Many outside Bolivia have attributed the opposition to MAS and the new Bolivian constitution as problems with, as I read recently, “a U.S.-backed upper class in revolt” or racism, saying that the whites in eastern Bolivia are offended at having an indigenous-lead government.
I think that is over simplifying the situation. Like any situation, the more you know about it, the more complex it appears once the subtleties are understood.
It is true that the “whites” or mestizos (those of mixed racial heritage) think themselves superior to the campesinos and “indians” — terms used to describe the indigenous peoples. Bolivia, however, has a majority indigenous population which has been oppressed for 350 years by the Spanish and for 150 years by the Spanish descendants and mestizos. Their struggle for independence after 500 years of oppression is, in my opinion, the reason for the rise of MAS.
Unfortunately, MAS’s rise seems ultimately doomed to failure, not because of “a U.S.-backed upper class in revolt” or because of inherent white/indigenous racism but because MAS has adequately represented the k’ollas (the Aymaras and Quechuas) but has little or no support among the cambas (the Amazonian indigenous groups).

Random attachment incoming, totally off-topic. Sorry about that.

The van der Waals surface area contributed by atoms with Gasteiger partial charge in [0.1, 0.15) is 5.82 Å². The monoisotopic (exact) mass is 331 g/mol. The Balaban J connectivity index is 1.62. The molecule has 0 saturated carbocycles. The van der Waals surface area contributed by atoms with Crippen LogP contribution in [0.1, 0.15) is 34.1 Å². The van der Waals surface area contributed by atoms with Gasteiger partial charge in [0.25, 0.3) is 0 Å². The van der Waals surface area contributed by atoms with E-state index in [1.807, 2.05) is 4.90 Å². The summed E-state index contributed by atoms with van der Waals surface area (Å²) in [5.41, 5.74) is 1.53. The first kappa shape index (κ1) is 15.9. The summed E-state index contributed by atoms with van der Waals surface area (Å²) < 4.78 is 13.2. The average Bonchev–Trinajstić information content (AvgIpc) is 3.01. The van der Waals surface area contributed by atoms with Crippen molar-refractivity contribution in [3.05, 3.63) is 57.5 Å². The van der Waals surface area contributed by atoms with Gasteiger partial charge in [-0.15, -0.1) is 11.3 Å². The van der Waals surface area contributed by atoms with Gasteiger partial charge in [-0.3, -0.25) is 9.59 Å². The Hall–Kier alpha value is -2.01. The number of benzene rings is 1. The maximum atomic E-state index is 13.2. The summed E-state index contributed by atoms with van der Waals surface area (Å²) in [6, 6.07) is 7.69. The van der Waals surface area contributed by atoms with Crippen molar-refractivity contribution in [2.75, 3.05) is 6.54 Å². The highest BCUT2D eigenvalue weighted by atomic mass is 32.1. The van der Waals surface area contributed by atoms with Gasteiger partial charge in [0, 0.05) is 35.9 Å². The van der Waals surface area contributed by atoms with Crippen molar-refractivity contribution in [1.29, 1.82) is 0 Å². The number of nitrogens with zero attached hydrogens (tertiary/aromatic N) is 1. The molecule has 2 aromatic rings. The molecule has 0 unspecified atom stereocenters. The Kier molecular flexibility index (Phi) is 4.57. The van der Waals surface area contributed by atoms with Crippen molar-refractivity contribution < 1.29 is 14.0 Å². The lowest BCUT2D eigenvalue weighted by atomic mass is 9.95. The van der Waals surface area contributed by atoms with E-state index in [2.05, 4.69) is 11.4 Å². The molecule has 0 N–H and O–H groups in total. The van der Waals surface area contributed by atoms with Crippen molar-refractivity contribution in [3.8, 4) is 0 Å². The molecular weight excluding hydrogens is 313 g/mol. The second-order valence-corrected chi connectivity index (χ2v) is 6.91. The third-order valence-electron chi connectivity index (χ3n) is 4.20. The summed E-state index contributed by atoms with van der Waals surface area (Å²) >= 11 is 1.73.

The cambas are a proud people who were never conquered by either the Incas (who preferred anyway to stay in the higher altitudes nearer their god, the sun, and avoided the disease-infested jungles) nor the Spanish (who found nothing of value in the jungles and so just avoided the fiercely warlike tribes found there). They were “converted” late by the Jesuits, but their oppression has come mainly at the hands of the mestizos and the k’ollas. See this article for a good summary of the k’olla/camba divide.
These divisions are somewhat fluid. A person born in Santa Cruz may consider themselves camba, even if their parents were born in Oruro and moved to Santa Cruz. To the descendent of the original Amazonian tribes, however, these people remain k’olla.
A friend of mine from western Bolivia recently married a very nice woman from eastern Bolivia. They are a wonderful couple, but people think the marriage is doomed. They shake their heads and say, “Cambas and k’ollas don’t mix.”
For 150 years after the revolt against Spanish control, the mestizos controlled the government. They oppressed the indigenous majority, but people understood how things stood. Now, the k’ollas are in control of the government and the cambas don’t like it. That seems to be a much bigger divide than a simple white/indigenous divide described by most commentators.